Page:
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NCJRS Abstract

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NCJ Number: 218180 Find in a Library
Title: Officer Force Versus Suspect Resistance: A Gendered Analysis of Patrol Officers in an Urban Police Department
Journal: Journal of Criminal Justice: An International Journal  Volume:35  Issue:3  Dated:March/April 2007  Pages:183-192
Author(s): Thomas D. Bazley; Kim Michelle Lersch; Thomas Mieczkowski
Date Published: March 2007
Page Count: 10
Publisher: http://www.elsevier.com 
Type: Report (Study/Research)
Format: Article
Language: English
Country: United States of America
Annotation: This study examined the association between police officer gender and the use of force when faced with various types of subject resistance.
Abstract: Results first indicated that the use of force in most police encounters was of the lowest reportable level. Passive resistance was the second most used form of force used by both genders. The most significant difference between male and female officer use of force was the firing of a firearm at a suspect, which was disproportionately used by male officers. The findings also revealed that both female and male officers were likely to employ lower levels of force in response to higher levels of suspect resistance, but female officers applied force levels within a narrower range of justifiable options than did their male counterparts. The findings may suggest stylistic differences between females and males in the performance of patrol officer duties. Three research questions guided the study: (1) what types of subject resistance did female and male officers encounter and with what frequency; (2) what types of force did female and male officers employ and with what frequency; and (3) how did female officer use of force and exposure to subject resistance compare to male officers? The research involved an examination of the use of force by patrol officers in an urban, southeastern U.S. municipal police department during a 1-year period during 2000. Data on 558 officers, 82 of which were female, was collected by the department for its operational needs. Researcher observations were coded into six levels of use of force: (1) handcuffing; (2) use of countermeasures; (3) use of chemical or impact weapons; (4) bitten by police canine; (5) firearm pointed at subject; and (6) firearm discharged. Differences in use of force between female and male officers were analyzed using ANOVA statistical analyses. Future research should further probe suggested stylistic differences in patrol duty responses between male and female officers. Tables, figure, notes, references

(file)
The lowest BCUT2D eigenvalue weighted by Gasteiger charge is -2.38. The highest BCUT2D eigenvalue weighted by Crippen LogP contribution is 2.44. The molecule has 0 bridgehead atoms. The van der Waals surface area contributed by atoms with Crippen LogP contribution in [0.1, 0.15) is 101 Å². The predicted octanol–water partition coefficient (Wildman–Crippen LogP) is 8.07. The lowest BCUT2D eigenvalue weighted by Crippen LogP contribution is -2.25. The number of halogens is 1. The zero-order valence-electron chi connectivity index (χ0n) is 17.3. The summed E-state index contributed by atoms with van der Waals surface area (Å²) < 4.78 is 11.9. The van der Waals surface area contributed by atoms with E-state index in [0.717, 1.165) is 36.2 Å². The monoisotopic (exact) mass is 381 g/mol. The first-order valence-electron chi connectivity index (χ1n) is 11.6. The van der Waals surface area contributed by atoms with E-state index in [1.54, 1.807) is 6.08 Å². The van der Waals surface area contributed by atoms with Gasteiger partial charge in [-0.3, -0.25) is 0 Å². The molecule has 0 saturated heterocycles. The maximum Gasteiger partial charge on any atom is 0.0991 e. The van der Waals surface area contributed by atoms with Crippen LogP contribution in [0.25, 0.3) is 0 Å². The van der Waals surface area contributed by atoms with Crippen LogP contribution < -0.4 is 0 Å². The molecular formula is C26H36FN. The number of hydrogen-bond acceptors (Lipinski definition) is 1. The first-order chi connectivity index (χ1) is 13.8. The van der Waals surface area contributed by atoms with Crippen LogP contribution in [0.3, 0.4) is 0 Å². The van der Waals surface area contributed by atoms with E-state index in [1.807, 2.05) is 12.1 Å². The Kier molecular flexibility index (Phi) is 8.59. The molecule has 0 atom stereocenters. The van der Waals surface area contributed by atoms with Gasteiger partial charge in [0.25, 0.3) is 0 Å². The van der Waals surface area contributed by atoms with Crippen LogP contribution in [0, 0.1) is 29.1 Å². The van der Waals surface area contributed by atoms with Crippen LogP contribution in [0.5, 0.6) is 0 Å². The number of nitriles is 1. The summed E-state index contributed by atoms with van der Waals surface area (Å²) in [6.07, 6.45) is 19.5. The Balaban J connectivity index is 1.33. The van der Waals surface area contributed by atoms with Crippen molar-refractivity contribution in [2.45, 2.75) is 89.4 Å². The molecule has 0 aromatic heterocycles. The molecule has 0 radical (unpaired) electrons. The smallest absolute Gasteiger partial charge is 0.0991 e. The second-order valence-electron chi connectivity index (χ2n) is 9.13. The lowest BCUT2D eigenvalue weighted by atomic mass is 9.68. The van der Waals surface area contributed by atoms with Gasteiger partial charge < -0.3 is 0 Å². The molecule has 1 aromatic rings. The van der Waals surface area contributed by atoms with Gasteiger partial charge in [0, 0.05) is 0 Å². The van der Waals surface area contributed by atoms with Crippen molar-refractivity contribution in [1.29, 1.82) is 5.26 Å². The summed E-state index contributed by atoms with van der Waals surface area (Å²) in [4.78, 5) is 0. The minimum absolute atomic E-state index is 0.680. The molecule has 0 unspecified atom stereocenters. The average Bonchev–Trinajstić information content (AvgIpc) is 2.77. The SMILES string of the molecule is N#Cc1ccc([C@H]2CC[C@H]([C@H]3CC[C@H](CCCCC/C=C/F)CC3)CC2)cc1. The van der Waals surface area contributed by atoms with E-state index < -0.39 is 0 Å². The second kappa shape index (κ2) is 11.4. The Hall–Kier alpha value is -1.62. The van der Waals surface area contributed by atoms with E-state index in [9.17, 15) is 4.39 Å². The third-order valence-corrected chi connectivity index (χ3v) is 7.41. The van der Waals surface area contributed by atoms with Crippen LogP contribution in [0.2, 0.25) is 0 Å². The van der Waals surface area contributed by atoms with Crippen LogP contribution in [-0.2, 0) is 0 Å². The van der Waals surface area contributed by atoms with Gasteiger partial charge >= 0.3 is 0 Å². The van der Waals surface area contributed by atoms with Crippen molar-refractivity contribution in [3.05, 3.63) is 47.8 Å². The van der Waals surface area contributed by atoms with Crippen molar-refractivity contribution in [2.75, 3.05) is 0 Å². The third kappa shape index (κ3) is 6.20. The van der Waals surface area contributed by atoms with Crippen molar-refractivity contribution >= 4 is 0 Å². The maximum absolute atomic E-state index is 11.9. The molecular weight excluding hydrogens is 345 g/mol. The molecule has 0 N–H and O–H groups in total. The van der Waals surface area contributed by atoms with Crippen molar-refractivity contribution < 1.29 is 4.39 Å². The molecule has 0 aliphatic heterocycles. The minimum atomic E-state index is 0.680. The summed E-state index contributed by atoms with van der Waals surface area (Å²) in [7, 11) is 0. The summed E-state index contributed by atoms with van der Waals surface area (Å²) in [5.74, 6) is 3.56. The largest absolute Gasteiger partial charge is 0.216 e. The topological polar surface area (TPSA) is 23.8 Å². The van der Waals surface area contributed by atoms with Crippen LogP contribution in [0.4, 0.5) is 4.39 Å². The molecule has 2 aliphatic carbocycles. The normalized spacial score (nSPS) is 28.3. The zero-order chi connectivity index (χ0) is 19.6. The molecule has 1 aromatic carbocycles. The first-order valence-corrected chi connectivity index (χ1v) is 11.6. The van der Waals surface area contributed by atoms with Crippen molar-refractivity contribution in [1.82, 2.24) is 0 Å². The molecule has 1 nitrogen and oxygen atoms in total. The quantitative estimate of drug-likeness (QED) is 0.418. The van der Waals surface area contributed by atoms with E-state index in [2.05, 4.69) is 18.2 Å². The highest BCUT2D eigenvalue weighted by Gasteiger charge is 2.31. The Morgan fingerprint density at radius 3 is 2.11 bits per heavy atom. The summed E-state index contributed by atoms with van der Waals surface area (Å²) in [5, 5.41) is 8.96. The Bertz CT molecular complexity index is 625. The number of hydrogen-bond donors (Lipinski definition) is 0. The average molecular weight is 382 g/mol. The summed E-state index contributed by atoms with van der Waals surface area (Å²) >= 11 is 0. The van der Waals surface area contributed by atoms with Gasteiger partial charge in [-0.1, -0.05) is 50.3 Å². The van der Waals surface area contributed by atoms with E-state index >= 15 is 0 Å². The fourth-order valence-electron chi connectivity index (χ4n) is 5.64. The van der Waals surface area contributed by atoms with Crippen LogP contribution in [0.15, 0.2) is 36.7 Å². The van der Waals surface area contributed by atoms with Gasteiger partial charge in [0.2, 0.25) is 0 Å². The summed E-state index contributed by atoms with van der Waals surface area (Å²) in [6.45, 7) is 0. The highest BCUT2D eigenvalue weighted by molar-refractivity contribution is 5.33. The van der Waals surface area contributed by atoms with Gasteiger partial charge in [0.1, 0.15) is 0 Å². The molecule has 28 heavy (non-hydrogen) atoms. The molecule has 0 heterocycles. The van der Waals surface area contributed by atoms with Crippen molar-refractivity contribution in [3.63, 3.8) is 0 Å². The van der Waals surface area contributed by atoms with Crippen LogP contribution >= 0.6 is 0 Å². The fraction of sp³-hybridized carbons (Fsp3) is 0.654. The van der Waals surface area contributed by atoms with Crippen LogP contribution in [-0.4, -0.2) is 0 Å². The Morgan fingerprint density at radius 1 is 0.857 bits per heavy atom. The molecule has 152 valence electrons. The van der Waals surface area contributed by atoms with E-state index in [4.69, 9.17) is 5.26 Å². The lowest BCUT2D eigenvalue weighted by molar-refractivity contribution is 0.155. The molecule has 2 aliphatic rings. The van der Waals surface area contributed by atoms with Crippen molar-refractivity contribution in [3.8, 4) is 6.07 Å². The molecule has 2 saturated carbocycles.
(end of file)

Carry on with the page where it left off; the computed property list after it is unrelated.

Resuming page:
Main Term(s): Lawful use of force
Index Term(s): Comparative analysis; Male female police performance comparisons
To cite this abstract, use the following link:
http://www.ncjrs.gov/App/publications/abstract.aspx?ID=239875

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